Preface: "Online Bookstores" Japanese Page
It is estimated that there are already at least 10 on-line or Internet bookstores in Japan.
It is indisputable that the Internet has been
responsible for the rapid development of this type
of service. However, it is also true that a similar type of convenient service existed approximately 15 years ago. CompuServe's Online Mall was the largest online service in the U.S. at that time. Publishers such as McGraw Hill and John Willey had stores in this mall. These sites occasionallyhad discount sales and were relatively convenient, which made me buy extra books.
There were no search engines as are available today, with which we could cross-search among publishers. And there were handicaps, such as not being able to view book covers and other images. If one were willing to make the sacrifice to wait to receive the books, books could be purchased for approximately half the retail price found in Japanese bookstores. Here in Japan, in 1998, the same type of service was launched at NIFTY-Serve (currently "@NIFTY"), by an affiliate company of Yamato Transport Co., Ltd.
It is said that none of the online bookstores in the U.S. are currently turning a profit. For instance, despite sales of $1.64 billion in 1999, Amazon.com ended up $720 million in the red. Sales have increased by a factor of 2.7 compared to the previous year, and the deficit is 5.7 times that of the previous year. When Amazon.com founder Jeff Bezos was interviewed about the deficit increase for a NHK feature program, he emphasized, "This is an Internet business model, and it would be unfortunate if we didn't expand our business because we worried too much about the deficit."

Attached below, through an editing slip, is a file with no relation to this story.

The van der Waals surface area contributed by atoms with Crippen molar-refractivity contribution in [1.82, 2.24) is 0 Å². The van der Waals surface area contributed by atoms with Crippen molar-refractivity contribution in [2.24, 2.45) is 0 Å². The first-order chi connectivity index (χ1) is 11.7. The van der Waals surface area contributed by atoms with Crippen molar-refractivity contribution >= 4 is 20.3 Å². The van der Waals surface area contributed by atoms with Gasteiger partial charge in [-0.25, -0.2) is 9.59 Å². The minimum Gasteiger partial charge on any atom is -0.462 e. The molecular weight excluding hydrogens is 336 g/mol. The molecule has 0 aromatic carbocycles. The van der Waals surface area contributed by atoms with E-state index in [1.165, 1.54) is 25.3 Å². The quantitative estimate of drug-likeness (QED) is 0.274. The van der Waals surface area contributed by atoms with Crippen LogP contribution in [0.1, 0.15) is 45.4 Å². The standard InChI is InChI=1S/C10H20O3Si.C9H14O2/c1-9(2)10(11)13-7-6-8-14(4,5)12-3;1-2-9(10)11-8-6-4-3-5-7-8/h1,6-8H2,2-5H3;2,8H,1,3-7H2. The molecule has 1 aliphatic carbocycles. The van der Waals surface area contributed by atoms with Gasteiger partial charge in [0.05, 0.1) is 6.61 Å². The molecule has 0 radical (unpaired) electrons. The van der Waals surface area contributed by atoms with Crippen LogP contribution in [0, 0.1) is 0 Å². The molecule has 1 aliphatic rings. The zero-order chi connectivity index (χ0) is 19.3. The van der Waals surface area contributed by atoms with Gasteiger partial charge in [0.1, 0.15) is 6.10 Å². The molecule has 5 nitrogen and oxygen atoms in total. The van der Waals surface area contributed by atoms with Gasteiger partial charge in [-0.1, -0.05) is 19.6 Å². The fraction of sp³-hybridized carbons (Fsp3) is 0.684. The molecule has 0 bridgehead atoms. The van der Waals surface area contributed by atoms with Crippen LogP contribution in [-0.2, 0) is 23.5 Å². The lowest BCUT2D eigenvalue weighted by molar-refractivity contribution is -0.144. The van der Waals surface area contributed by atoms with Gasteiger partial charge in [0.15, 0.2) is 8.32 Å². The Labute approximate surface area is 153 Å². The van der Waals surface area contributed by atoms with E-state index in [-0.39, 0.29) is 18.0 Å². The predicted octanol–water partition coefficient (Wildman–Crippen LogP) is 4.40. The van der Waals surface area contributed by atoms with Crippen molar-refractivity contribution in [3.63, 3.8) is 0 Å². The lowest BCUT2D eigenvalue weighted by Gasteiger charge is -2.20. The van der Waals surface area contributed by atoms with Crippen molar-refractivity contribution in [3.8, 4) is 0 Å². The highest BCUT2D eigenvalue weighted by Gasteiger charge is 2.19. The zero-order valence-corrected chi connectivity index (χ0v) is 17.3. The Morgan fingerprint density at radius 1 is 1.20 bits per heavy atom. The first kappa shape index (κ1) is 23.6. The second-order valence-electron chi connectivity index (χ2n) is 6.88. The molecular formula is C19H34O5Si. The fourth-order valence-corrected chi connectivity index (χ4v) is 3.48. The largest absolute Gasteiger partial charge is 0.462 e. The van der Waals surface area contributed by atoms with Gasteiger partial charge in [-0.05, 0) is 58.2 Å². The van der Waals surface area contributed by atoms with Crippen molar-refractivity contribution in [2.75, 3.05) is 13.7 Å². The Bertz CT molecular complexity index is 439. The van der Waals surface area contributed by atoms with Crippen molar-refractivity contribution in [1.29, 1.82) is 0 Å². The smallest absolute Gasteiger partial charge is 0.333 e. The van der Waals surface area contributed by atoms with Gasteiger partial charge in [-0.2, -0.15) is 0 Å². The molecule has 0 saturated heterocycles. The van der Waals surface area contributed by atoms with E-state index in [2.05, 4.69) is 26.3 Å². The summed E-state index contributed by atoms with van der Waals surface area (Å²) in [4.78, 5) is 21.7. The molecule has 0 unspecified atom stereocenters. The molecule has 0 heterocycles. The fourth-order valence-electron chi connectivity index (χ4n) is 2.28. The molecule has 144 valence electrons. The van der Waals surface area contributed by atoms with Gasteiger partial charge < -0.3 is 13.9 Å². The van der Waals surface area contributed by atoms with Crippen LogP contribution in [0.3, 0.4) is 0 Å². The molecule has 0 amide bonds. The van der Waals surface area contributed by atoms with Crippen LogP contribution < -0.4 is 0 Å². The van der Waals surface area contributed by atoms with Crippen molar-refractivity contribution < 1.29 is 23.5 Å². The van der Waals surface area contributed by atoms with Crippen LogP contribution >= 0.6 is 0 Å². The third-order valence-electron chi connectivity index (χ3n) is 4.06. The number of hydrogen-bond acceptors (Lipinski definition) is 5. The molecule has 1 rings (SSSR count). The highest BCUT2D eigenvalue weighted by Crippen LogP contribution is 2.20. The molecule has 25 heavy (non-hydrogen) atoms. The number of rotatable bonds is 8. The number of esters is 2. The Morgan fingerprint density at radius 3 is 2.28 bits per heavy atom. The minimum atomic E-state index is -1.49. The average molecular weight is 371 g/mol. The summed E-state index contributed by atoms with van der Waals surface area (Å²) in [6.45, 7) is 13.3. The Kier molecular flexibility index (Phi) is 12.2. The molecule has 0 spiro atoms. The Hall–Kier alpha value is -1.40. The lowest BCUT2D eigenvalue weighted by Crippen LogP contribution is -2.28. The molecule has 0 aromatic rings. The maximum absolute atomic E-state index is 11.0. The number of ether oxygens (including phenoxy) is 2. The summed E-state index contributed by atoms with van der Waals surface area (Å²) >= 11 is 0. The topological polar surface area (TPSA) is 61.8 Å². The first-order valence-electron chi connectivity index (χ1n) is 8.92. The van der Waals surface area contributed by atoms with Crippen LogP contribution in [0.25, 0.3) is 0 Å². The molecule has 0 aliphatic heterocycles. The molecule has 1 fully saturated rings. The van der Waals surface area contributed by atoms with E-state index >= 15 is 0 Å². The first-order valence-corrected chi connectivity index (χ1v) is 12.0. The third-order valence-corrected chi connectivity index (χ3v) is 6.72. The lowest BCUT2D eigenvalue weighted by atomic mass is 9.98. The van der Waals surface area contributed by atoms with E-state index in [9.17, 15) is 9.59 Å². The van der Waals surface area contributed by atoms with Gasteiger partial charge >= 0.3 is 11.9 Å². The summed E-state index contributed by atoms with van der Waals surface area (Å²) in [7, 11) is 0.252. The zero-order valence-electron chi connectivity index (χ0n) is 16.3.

The original appeal of online retail was that business
could be conducted in a small office with
a minimum amount of stock. Ironically, in order to beat their competition, Amazon.com must
maintain distribution warehouses in many locations throughout the U.S., and retain a large number of employees. In any case, for consumers, especially someone like myself shopping for books and CDs online, the Internet age has brought improved convenience.
After hearing that CD Now, the largest CD online store
in the U.S., is having financial troubles,
I once again ordered CDs that I really didn't need. As an user of this kind of service, all that I can do is to order as often as possible, and sincerely hope for smooth development of this type of convenient service.